T1D- Sudden & Dramatic decrease in Insulin Sensitivity

What you re going through is the worst! I also use INPEN and love it. I never change the needles until they are dull but always prime each dose with 1-2 units to make sure they are not clogged. My vote is the HUMOLOG. It is different and think it is thicker? As suggested already, your Dr. can insist on Novolog if its the only insulin that works!
Hope things resolve soon!

ya, test for covid as well. My insulin use changed drastically after I contracted covid, I had to get a pump. Which is a pain but helped the BG and Time In Range a lot, and other stuff, like retinopathy, improved. A lot. If I relapse (long covid, yes) then I get the kind of numbers you’re getting, with the delay - soaring BG for hours, then finally it kicks in. The only thing that seems to work then is to restrict carbs down below 40 gms CHO/day, then change the basal rate and bolus ratios gradually until I’m under control again.

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My uncles had Type 2 (and no treatment back then, so they died in their 50s). I got Type 1 after varicella and was on Humalog and NPH for many years. Then (as happens after many years) I got old and suddenly the Humalog became much less effective: I was taking more and more, but my sugars were high and the Humalog worked very slowly, where before it worked quickly.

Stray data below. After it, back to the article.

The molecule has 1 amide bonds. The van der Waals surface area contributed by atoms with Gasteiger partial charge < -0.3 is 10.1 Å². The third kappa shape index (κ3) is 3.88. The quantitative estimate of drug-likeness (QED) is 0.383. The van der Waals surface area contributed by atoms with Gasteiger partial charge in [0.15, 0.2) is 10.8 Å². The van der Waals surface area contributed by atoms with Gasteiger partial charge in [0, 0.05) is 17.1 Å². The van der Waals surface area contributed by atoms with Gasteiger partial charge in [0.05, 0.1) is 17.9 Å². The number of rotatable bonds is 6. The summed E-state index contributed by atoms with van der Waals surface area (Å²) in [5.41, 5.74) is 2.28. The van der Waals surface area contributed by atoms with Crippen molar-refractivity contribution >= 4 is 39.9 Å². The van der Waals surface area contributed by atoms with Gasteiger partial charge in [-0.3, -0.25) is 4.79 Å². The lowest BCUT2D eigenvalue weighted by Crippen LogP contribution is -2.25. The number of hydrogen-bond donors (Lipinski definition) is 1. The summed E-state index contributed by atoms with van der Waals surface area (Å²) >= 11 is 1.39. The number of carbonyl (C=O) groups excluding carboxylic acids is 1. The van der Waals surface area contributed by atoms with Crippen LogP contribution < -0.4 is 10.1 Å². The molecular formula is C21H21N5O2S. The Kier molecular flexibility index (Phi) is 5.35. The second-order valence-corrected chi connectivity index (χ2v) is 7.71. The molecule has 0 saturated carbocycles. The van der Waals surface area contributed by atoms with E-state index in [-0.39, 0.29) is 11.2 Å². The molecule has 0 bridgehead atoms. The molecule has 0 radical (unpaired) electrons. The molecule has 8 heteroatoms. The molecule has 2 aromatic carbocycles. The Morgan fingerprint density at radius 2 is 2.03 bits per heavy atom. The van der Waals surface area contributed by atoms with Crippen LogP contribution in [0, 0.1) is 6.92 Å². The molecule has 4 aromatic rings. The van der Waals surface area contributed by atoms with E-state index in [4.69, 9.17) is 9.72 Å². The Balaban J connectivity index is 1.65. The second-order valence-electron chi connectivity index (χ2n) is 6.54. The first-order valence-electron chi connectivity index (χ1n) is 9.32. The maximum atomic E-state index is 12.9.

Finally, an endocrinologist suggested Metformin, and my insulin requirement dropped drastically. Still a lot slower than it used to be, but at least now I no longer need a 50 unit syringe, I’m back to a 30 unit syringe (I never need more than 20 units).

I’m sorry. I feel so bad for you. I have been having erratic numbers but I have a reason. Having Tepezza infusions for TED and hyperglycemia is a side effect. I do MDI. Next week get the Medtronic Iport so I can get all insulin through the port. Should have InPen soon. Had to research these devices on YouTube as apparently Endo never heard of. Will have to switch back to humalog from Lyumjev but don’t anticipate a problem except to remember to pre bolus. Sorry not a real answer for your situation but right now am bolusing what seems like a gallon of insulin. What does Endo say? I did hear that novolog and humalog acted differently. I do inject into muscle if goes up to high but that’s 200 for me. And comes right down.

“Marilyn6: If you aren’t changing the pen needles every time you use Tresiba, it could be that you aren’t getting insulin.”

What happens to the insulin if it doesn’t go into your skin?

It doesn’t come out of the pen.

Yes, when you prime the pen, you just “flick” the insulin drops off. It sounds to me like you got some bad insulin. That’s a good point to prime the pen as per instructions…
Have you tried talking to the pharmacy? If you get your insulin through the mail, it should be on a cool pack and at a good temperature when it arrives. Or maybe you need to go back to the brand that works for you. Insurance companies these days!!!

Good luck to you. I know it’s very disturbing when you can’t get your blood sugars down.

Is there pushback on the plunger? Does it leak out? Liquids don’t compress so the container has to give if the plunger is depressed.